tony pasley
January 27, 2008, 09:44 PM
I would do what I could to stop it. I have 2 daughters, and would protect other women as if they were my daughter and pray some one else would be willing to protect my daughter. I am not rich or poor but things don't ammount to a daughters life. As has been said in these pages things can be replaced but life cannot.

Playboypenguin
January 27, 2008, 10:39 PM
You guys are talking about what is involved or damaged in the crime.

Psychologically speaking crimes are based on money or power (sexual or physical). In a robbery people are involved but the motive is property.

When a badguy has a clear goal of obtaining items of monetary value it is alot different than a crime against a person where the goal is revenge, to injure someone, or sexual based. The later is much more dangerous.

akr
January 27, 2008, 10:48 PM
There isn't anything much more dangerous than walking in on a burglary in progress. The burglars can switch from wanting property to wanting your life pretty quickly.

M14fan
January 27, 2008, 11:17 PM
Kidnapping requires immediate intervention. I will defuse this situation as quickly as possible. If small children are involved they will remain with me till police are on scene. I will be dialing 911 even as I arm myself to intervene. Hopefully this will not result in exchange of fire.

TexasSeaRay
January 27, 2008, 11:30 PM
A man was walking through a park after dark. He saw a woman being tied to a tree by a man who was obviously going to sexually assault her (her pants were off). He heard her saying "no, no, stop!". Carrying his legal firearm, he intervened and held the man (woman too) at gunpoint until the police arrived. Turns out the man and woman were playing out a sexual fantasy. They were so incensed, they demanded that the would be good samaritan be arrested. He was.

I would've had the arresting cop's ass for breakfast and picked my teeth with what was left of his badge afterwards.

All such "let's see if we can trick unsuspecting civilian CCL students with one in a million scenarios" do is reinforce the concept that nobody matters in this country or world but you.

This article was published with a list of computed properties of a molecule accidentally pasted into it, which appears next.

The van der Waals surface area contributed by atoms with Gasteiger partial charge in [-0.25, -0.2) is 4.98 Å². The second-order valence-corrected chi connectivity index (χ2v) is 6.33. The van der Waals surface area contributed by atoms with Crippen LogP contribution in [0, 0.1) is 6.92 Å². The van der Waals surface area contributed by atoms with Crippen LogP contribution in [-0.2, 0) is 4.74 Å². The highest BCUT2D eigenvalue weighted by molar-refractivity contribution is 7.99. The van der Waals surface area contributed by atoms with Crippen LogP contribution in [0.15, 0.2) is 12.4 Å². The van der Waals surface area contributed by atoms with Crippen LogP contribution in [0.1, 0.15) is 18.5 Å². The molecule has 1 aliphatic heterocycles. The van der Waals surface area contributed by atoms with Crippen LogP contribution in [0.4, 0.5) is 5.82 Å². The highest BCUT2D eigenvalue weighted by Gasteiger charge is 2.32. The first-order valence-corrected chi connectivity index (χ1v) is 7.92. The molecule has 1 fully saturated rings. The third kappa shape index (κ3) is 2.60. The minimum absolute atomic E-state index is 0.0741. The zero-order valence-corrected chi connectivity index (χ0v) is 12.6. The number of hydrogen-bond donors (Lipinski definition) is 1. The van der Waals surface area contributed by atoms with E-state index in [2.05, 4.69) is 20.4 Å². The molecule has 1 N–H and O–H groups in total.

And the more that attitude/fear prevails among decent society, the greater in numbers and greater in strength the wolves among us grow.

The good samaritan had every reasonable, prudent and responsible reason to believe that not only was a felony in progress, but that an innocent women stood a better than even chance of ending up severely beaten at best, dead at the worst. Her little fetish having her pants down around her ankles only gave greater probable cause for the good citizen to act as he did.

Any cop who saw and heard that story and STILL arrested the good samaritan doesn't have the common sense nor judgement nor MENTAL ABILITY to stand behind a badge.

Period.

Jeff

benny27
January 27, 2008, 11:43 PM
I love these "what if" situations..:D, The chances of some of these things happening have got to be worse than winning the lottery. Just use common sense folks, you'll know what to do if and when the situation arises. It's all about helping out your fellow neighbor in a time of distress, if that calls for lethal force so be it, if it calls for a call to the police then so be that, every situation is unique.

Dwight55
January 28, 2008, 12:06 AM
Far more years back than I would care to enumerate, . . . I was taught that the best training is force on force or man on man training that is as fully realistic as is possible in the place/time/equipment constraints.

The instructor then used for second best: mental practice, scenario drills if you will. Not a substitute for the above, but a real means to eliminate the decision making from the scenario, . . . relying on muscle memory, . . . going first to training then later to explanation of what happened/when/where, etc.

In that case, . . . I long ago made the decision that no one, especially children will be taken from my presence if I have any half baked ability to stop it. The bg or myself are going to take lead, . . . no doubt, . . . no question, . . . no quarter, . . . end of story.

In the scenario where it is one woman, one man, and he has a Glock looking weapon, . . . I would hesitate just long enough to try and ascertain if indeed this is a bond bail grab or a plain clothes cop doing a noisy arrest. If the perp has a big butcher knife or one of them shiny nickel plated sissy pistols, . . . I will probably close the distance to where I feel comfortable on taking the shot and then just doing it: no warning, no verbal command, if he doesn't hear the safety going off on my 1911, . . . tough banannas.